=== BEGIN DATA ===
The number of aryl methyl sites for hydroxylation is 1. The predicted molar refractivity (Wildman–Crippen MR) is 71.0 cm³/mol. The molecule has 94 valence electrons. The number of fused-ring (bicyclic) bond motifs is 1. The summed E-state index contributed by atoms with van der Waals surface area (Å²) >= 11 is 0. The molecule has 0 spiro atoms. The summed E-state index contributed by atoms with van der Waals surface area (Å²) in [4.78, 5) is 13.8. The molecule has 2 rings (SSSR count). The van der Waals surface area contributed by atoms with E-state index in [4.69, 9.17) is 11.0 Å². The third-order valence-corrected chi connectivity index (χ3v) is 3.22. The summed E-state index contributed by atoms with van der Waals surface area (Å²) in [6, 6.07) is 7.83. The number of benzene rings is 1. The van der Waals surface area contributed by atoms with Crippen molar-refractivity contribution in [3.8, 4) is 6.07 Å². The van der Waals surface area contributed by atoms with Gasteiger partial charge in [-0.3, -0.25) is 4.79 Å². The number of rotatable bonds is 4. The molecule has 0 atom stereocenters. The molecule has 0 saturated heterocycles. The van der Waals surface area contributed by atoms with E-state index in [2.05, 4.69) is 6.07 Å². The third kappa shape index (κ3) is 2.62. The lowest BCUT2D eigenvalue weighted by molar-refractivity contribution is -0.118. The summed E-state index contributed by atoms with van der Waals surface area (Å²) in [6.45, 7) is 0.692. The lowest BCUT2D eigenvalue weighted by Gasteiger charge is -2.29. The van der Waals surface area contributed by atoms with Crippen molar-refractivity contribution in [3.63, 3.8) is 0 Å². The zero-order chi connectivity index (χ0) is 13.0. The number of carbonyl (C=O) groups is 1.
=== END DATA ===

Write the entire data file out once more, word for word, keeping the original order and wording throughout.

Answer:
The number of aryl methyl sites for hydroxylation is 1. The predicted molar refractivity (Wildman–Crippen MR) is 71.0 cm³/mol. The molecule has 94 valence electrons. The number of fused-ring (bicyclic) bond motifs is 1. The summed E-state index contributed by atoms with van der Waals surface area (Å²) >= 11 is 0. The molecule has 0 spiro atoms. The summed E-state index contributed by atoms with van der Waals surface area (Å²) in [4.78, 5) is 13.8. The molecule has 2 rings (SSSR count). The van der Waals surface area contributed by atoms with E-state index in [4.69, 9.17) is 11.0 Å². The third-order valence-corrected chi connectivity index (χ3v) is 3.22. The summed E-state index contributed by atoms with van der Waals surface area (Å²) in [6, 6.07) is 7.83. The number of benzene rings is 1. The van der Waals surface area contributed by atoms with Crippen molar-refractivity contribution in [3.8, 4) is 6.07 Å². The van der Waals surface area contributed by atoms with Gasteiger partial charge in [-0.3, -0.25) is 4.79 Å². The number of rotatable bonds is 4. The molecule has 0 atom stereocenters. The molecule has 0 saturated heterocycles. The van der Waals surface area contributed by atoms with E-state index in [2.05, 4.69) is 6.07 Å². The third kappa shape index (κ3) is 2.62. The lowest BCUT2D eigenvalue weighted by molar-refractivity contribution is -0.118. The summed E-state index contributed by atoms with van der Waals surface area (Å²) in [6.45, 7) is 0.692. The lowest BCUT2D eigenvalue weighted by Gasteiger charge is -2.29. The van der Waals surface area contributed by atoms with Crippen molar-refractivity contribution in [3.63, 3.8) is 0 Å². The zero-order chi connectivity index (χ0) is 13.0. The number of carbonyl (C=O) groups is 1.